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Liz Peagram's Infertility Journey

☀️ CLICK HERE TO BUY THE BEST SOCKS ON THE PLANET TO HELP WOMEN WITH INFERTILITY! A portion of every single sale will go to an incredible woman experiencing infertility. They make the BEST gifts for women experiencing infertility to remind them they are loved OR to wear to your own appointments while working hard to grow your family to remind you that you have this community of women linking arms with you. You are incredible, sister!

CLICK HERE to join our safe, private Facebook group to meet other incredible women who are walking your path. ☀️

Read Liz's Story here:


A few months before my 24th birthday, and after a long struggle with anorexia, my doctor told me that I would most likely never be able to have children of my own. Being a Type-A person, I stubbornly refused to accept this prognosis and knew I would try everything in my power to carry a child. Fast forward six years later: my husband and I started our long journey almost immediately after we returned from our honeymoon. I was 31 years old. 

I made an appointment at Cornell Weil and started my first treatment of Clomid a few weeks later. Our doctor thought this was a great first step while I had a very strong feeling that IVF was going to be the ultimate path to success. My intuition was correct and the Clomid cycle was a failure. Our doctor wanted us to move to an IUI but I pushed back and told him we wanted to move straight to IVF, which would provide us with the best chances of success. This was the first sign that I wasn’t going to heed to my doctor’s pre-determined path and just “go along for the ride.” I was invested and informed and was my own advocate. We started IVF a few weeks later.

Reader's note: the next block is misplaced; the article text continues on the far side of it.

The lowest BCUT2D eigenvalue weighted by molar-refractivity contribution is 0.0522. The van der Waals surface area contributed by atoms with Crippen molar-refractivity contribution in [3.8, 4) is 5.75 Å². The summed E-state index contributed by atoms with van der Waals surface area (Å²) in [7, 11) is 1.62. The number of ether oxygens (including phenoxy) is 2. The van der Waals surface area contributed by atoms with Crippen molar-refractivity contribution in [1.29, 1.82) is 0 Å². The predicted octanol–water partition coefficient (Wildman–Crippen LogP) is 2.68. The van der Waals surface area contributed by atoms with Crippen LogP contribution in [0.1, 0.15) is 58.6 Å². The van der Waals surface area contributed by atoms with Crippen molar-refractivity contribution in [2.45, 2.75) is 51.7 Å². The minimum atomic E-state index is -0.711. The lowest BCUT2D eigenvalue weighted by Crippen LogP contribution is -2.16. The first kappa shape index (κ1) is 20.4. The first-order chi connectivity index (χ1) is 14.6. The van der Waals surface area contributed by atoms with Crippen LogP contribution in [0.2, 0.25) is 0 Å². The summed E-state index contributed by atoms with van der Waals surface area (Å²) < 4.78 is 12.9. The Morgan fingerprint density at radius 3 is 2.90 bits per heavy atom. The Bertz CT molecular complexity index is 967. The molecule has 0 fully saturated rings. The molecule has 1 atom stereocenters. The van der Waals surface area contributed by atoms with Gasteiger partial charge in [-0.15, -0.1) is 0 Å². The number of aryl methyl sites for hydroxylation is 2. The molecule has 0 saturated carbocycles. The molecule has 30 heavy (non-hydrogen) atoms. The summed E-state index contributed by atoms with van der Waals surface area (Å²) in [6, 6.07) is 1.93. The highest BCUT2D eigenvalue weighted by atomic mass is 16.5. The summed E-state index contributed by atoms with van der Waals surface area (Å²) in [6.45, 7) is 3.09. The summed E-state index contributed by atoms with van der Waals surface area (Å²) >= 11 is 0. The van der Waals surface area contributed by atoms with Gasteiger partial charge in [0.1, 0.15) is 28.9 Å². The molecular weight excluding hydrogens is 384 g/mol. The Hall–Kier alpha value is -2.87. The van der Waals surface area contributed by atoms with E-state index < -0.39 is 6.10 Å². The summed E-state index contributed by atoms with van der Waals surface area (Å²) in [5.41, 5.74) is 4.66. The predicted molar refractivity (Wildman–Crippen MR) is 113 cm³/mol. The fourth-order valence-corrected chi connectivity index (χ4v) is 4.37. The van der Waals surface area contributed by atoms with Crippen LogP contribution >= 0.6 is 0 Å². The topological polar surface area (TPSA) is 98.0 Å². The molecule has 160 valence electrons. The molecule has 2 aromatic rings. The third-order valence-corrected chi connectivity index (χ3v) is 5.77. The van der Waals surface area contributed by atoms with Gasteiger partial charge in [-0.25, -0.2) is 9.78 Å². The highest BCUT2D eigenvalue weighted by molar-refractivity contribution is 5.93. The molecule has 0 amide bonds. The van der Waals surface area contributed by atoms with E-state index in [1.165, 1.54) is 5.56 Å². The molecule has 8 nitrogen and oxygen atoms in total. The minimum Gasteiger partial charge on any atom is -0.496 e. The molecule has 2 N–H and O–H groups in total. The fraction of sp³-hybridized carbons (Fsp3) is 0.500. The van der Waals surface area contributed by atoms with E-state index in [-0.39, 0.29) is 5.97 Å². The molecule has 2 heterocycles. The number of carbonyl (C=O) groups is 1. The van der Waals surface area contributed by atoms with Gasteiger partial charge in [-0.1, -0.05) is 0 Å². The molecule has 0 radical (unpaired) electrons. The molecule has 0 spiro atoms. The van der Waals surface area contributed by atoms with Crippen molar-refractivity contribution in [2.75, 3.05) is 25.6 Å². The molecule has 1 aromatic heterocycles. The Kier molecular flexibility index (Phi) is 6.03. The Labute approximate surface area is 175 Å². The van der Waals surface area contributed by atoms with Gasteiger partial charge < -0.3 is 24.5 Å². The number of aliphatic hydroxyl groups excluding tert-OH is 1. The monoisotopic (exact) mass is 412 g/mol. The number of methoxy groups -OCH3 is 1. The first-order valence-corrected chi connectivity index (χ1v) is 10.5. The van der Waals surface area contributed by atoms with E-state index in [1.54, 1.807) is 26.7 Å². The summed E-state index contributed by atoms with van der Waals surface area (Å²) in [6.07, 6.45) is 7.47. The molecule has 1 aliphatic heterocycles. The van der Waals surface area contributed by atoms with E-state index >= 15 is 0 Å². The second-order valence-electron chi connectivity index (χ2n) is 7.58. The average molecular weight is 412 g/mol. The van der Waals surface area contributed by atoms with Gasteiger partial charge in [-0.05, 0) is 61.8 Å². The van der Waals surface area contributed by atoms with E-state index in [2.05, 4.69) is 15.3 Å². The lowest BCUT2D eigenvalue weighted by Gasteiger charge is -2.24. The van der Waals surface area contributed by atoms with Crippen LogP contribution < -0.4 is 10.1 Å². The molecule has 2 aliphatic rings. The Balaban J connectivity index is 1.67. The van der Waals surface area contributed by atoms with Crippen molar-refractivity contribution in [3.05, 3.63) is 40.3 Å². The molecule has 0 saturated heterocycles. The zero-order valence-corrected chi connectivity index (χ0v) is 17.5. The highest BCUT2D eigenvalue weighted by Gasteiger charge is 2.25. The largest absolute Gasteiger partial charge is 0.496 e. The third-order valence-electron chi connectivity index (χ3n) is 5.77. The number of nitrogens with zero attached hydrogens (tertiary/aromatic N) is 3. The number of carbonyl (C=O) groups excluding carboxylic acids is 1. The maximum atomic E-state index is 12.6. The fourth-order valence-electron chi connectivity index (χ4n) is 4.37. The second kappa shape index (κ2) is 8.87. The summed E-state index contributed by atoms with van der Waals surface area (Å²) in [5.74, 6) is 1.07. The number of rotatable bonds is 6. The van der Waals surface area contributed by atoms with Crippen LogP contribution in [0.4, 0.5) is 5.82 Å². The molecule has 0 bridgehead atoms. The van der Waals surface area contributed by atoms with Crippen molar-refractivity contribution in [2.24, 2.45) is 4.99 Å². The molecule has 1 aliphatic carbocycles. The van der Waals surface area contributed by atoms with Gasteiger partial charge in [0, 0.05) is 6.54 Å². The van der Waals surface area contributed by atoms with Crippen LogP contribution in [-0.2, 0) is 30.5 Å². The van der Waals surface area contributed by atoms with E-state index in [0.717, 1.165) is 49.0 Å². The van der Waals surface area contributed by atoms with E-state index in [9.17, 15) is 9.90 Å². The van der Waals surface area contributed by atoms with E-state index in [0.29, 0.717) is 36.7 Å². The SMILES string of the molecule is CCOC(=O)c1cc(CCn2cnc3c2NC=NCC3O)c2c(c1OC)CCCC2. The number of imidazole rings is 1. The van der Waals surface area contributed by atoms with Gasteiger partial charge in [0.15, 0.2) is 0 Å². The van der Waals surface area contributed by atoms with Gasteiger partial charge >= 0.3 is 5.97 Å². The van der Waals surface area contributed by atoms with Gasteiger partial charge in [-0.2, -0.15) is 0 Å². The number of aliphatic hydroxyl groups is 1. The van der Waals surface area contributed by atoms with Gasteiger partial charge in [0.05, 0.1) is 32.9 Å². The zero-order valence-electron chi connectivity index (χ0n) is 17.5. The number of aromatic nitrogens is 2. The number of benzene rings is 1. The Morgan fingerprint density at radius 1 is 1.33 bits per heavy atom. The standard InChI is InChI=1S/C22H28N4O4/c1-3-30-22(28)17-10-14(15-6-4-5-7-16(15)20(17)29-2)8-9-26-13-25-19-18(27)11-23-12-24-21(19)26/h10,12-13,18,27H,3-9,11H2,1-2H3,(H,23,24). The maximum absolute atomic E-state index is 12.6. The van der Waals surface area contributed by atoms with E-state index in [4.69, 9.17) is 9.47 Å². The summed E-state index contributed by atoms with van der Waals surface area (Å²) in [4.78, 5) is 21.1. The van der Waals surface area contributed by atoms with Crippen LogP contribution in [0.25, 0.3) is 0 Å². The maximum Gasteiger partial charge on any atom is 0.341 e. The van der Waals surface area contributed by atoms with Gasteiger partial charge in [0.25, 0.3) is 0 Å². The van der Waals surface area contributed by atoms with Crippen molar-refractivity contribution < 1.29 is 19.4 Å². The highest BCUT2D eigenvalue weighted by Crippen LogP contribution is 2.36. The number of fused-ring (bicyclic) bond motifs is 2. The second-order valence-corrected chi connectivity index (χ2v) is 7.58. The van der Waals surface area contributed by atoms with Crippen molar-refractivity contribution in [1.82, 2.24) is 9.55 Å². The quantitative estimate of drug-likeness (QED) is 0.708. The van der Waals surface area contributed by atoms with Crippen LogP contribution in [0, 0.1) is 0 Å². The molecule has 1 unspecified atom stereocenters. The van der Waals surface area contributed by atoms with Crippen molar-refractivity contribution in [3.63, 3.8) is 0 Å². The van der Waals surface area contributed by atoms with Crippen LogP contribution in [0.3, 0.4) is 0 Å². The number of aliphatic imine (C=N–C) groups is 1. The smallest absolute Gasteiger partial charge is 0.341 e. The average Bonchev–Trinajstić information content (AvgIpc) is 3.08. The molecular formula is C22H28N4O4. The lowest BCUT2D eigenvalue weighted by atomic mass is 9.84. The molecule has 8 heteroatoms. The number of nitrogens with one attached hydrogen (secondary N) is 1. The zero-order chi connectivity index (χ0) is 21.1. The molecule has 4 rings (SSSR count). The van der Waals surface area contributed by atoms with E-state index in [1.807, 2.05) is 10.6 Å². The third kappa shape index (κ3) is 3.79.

For my first IVF cycle there were not a lot of resources, blogs or other support outlets concerning the whole “infertility thing,” so I went into the process very lonely, only knowing about and focused on the medical part of the journey. The shots and daily trips to the doctor were draining, not to mention that it was wreaking havoc on my body. It was pure torture. I didn’t know anyone who had gone through IVF and, as such, didn’t have someone to talk to for advice and support. I look back on this first cycle and now see how naive I was about the mental toll IVF takes on you – I thought I was a strong person full of determination, but it was breaking me. I never wavered in thinking that it wouldn’t work and remained completely positive throughout the cycle. We did a fresh transfer of 2 embryos and found out I was pregnant 10 days later. Nine months after that we welcomed our first son, August. I was a mom and I had proved the doctors who originally told me I wouldn’t bear children wrong. I was just getting started.

 I knew I needed to have the “infertility” part of my life over with, so when August was 6 months old we went back in to start an FET with the only PGS normal embryo leftover from the first IVF cycle out of 25 embryos. The frozen transfer was a breeze compared to the entire IVF cycle, so I went into the transfer feeling really good and excited. Bolstered by my success with August, I had a good feeling it would work and it did. We found out I was pregnant a few weeks before Christmas. I vividly remember our optimism; how happy and lucky we were. I went to my first “regular doctor” appointment on January 21st and that was the day my world game crashing down. We had lost our baby. We had lost our little girl. I had a D&C the next day. I was devastated, shocked but most of all I was no longer naïve – I had for the first time felt the true sorrow and pain of losing a child and the realities of the infertility process. I had been incredibly lucky the first time, and this episode put things in perspective for me.